No takers yet for $495 piece of corduroy road
This spring, dozens of people got up early and waited in line to get their hands on a piece of the corduroy road found beneath King Street in uptown Waterloo.
Getting people to pay $495 for one piece is turning out to be a little more difficult.
That’s the price Pete Pritchard of PDR Picture Frames has set for one piece of the road, which ran right outside his front door.
It comes in a frame, with a photo of the road and a description of the entire package included.
It’s also a sale price only good for a few more days, as PDR’s website suggests the price will rise to $695 at the beginning of August.
Corduroy roads, also known as log roads, were among the first roads built in Waterloo Region. They were placed over swampy areas where dirt paths were ineffective.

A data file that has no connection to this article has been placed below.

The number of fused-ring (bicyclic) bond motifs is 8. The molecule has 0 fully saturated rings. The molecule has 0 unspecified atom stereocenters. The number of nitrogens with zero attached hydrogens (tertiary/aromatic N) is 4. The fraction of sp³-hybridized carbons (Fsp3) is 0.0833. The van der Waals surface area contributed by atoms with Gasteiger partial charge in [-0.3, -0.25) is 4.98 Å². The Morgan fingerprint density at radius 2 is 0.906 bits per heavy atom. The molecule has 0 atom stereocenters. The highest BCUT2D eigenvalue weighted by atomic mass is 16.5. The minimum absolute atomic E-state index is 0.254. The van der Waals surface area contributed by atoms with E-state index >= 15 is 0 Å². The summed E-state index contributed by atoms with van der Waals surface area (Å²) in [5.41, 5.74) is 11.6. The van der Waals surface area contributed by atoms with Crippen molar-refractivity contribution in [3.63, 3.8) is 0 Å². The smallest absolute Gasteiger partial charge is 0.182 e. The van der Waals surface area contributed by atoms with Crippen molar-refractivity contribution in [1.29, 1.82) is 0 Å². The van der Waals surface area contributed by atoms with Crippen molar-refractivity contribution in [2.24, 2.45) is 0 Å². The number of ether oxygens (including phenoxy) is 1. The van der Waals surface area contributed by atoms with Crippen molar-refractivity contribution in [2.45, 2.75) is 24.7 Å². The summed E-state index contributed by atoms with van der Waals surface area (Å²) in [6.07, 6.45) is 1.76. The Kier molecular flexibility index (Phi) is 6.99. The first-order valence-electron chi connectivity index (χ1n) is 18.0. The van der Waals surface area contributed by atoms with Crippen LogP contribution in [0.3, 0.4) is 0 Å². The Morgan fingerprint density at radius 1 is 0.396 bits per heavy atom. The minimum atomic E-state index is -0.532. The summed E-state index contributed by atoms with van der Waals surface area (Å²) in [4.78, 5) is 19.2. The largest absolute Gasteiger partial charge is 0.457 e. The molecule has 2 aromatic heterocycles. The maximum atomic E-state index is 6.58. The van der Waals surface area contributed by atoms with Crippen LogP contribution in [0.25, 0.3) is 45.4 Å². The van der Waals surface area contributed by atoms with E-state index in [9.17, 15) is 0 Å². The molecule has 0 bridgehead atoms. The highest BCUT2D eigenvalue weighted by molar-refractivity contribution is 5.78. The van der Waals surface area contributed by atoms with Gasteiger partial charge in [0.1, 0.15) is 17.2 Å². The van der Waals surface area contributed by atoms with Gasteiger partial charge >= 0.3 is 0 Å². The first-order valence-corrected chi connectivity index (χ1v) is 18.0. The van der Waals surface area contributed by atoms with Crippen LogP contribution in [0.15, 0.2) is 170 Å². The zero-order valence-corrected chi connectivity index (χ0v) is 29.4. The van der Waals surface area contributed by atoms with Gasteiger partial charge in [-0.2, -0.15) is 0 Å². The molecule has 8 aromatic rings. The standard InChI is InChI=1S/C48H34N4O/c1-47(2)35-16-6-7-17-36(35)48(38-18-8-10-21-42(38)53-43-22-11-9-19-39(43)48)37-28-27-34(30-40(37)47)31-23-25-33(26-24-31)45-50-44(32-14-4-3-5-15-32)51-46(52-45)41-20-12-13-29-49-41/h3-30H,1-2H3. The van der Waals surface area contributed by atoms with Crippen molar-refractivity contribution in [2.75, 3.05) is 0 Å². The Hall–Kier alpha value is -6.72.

Pritchard says he’s seen quite a bit of interest in the piece, but so far nobody has gone to the point of buying it.
People approached by CTV Kitchener in uptown Waterloo on Wednesday said they would have some interest in owning a piece of the road, but not at that price.
“Considering they were giving it away for free, I’m not sure I’d pay anything for it,” said Melissa Parker.
Amy Dean said she could see a price in the $100 range as being fair, although it wouldn’t tempt her personally.
“It’s not something that I would put up in my own home,” she said.
Chivon Petek called the idea of paying for a log “ridiculous,” saying she was surprised by all the attention the road had received.
“It’s not a Van Gogh painting,” she said.
Pritchard has a number of pieces of the road for sale, with prices ranging from $150 to $800 based on size.
He says the prices reflect what went into preserving and framing the logs.
“It’s sealed in an airtight box with UV-protection glass and conservation materials around it. That’s the best we can do to preserve it,” he said.
While many business owners have expressed frustration with the lengthy construction project in uptown Waterloo, Pritchard says he hasn’t experienced too much of a loss due to the “destination” nature of his products.
With reporting by Nadia Matos